“Coffee with two croissants” index: the map that reveals the disparate prices paid in Buenos Aires bars

An infographic map reveals the different prices paid in the city for a coffee with two croissants. (Getty Images)

A few days ago, a publication appeared on social networks that attracted powerful attention. It’s about a map of the City of Buenos Aires that compares the different prices of a coffee with two croissants in different bars of the Buenos Aires capital. What is surprising is the variety of rates that appeared for the same products.

The map was devised and created by Pilar Veiga -who calls herself Pilar Dibujito on the networks-, graphic designer and cartoonist, and by the content creator Jeremiah Madrazo. In communication with Infobaethey told that the idea appeared one more morning in which both were working in a Buenos Aires cafe.

The map of Buenos Aires that reveals the prices of a coffee with two croissants in different bars in the city
The map of Buenos Aires that reveals the prices of a coffee with two croissants in different bars in the city

“Did you realize that everywhere coffee with two croissants has a very different price?”Pilar told “Jere” that day, noticing that whenever they went to a different cafe to work, they ended up paying for the same combo -a coffee with two croissants- at a rate that was never repeated, and sometimes varied a lot.

It was so that Jeremiah He began to write down in a notepad of his cell phone each price that was next to Pilar, in the multiple and varied cafes of the Buenos Aires capital. “In the same neighborhood, in similar cafes and within walking distance of each other, we find differences of up to 300 pesos”Madrazo said.

The list of prices, in pesos and dollars, of the 60 coffees that were included in the infographic
The list of prices, in pesos and dollars, of the 60 coffees that were included in the infographic

While the list on his cell phone grew, he tweeted a text in his personal account alluding to how unpredictable it can be to go to a café in the city to have one of the typical snacks of Buenos Aires. Her surprise was when within hours of its publication, she met hundreds of comments from users from all over Argentina who commented on the prices in their favorite cafes and in their cities.

Seeing this, the cartoonist and the communicator decided to put together a map, as an infographic, that compiled the prices of coffee with two croissants that Twitter users left in their publication, restricting itself only to the City of Buenos Aires. “Building the map of all of Argentina was a very big and ambitious project, it was crazy”he explained.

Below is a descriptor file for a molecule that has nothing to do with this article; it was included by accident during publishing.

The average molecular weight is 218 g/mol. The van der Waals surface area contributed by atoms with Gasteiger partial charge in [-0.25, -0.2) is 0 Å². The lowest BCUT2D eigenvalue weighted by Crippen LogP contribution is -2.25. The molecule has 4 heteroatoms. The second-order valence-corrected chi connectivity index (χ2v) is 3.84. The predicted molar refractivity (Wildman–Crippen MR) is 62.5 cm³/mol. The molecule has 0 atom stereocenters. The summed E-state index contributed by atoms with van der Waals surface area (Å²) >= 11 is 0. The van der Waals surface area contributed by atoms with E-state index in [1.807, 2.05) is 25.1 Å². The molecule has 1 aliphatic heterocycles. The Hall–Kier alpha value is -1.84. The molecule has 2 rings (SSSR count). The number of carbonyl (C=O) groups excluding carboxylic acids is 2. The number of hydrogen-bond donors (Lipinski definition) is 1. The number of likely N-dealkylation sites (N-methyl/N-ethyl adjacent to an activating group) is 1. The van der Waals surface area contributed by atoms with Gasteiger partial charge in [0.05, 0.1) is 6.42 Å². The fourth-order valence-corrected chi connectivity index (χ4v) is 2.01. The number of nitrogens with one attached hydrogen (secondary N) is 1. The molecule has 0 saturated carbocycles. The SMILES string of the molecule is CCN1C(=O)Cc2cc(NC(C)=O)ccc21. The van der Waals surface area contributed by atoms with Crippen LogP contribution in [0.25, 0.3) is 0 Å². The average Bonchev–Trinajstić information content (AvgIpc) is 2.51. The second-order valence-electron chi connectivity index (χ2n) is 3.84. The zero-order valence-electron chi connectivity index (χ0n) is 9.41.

The Plaza Café de Caballito, the bar where the most expensive coffee with two croissants would be paid for on the list put together by users
The Plaza Café de Caballito, the bar where the most expensive coffee with two croissants would be paid for on the list put together by users

Once they “cleaned” the data into an Excel spreadsheet, they selected 60 city cafes and began to put together the infographic. “We had to call several cafes on our own to corroborate some data, as well as address others,” they indicated and clarified that the information on their map is based on Twitter comments, “It is all information from users, these prices should not be taken literally because they could change”They said and clarified that the prices were set in pesos and dollars, according to the parallel exchange rate of the day that made up the map.

The cheapest coffee with two croissants in Buenos Aires appears in the Pavilion I of the Faculty of Exact and Natural Sciences from the University of Buenos Aires for $150 pesos (USD 0.51 in the value of the free)while the most expensive is in Plaza Caféfrom the neighborhood of Caballito, for $910 ($3.13).

A curiosity that the creative duo revealed is that when they were in the middle of the campaign to compose their infographic, they realized that they did not have enough data on San Telmo, so, one Saturday morning they went to the historic neighborhood of Buenos Aires to order a coffee with two croissants in some of its notable barsas well as more modern ones.

That dayin Dorrego Square, Jeremías’ cell phone recorded the video of “Eduardo, come look for Juan Cruz” that went viral and generated a great impact on social networks. In a certain way, the meme of the moment is related to the coffee map with croissants, without the latter, the record of the song that “Ultimamtum” sang, would not have traveled the networks filling Argentine houses with laughter.

Returning to the croissant coffee map, its creators commented that they keep inviting Twitter users to go to the map post and leave their price surveyssince they plan to continue updating the infographic as they receive more surveys.

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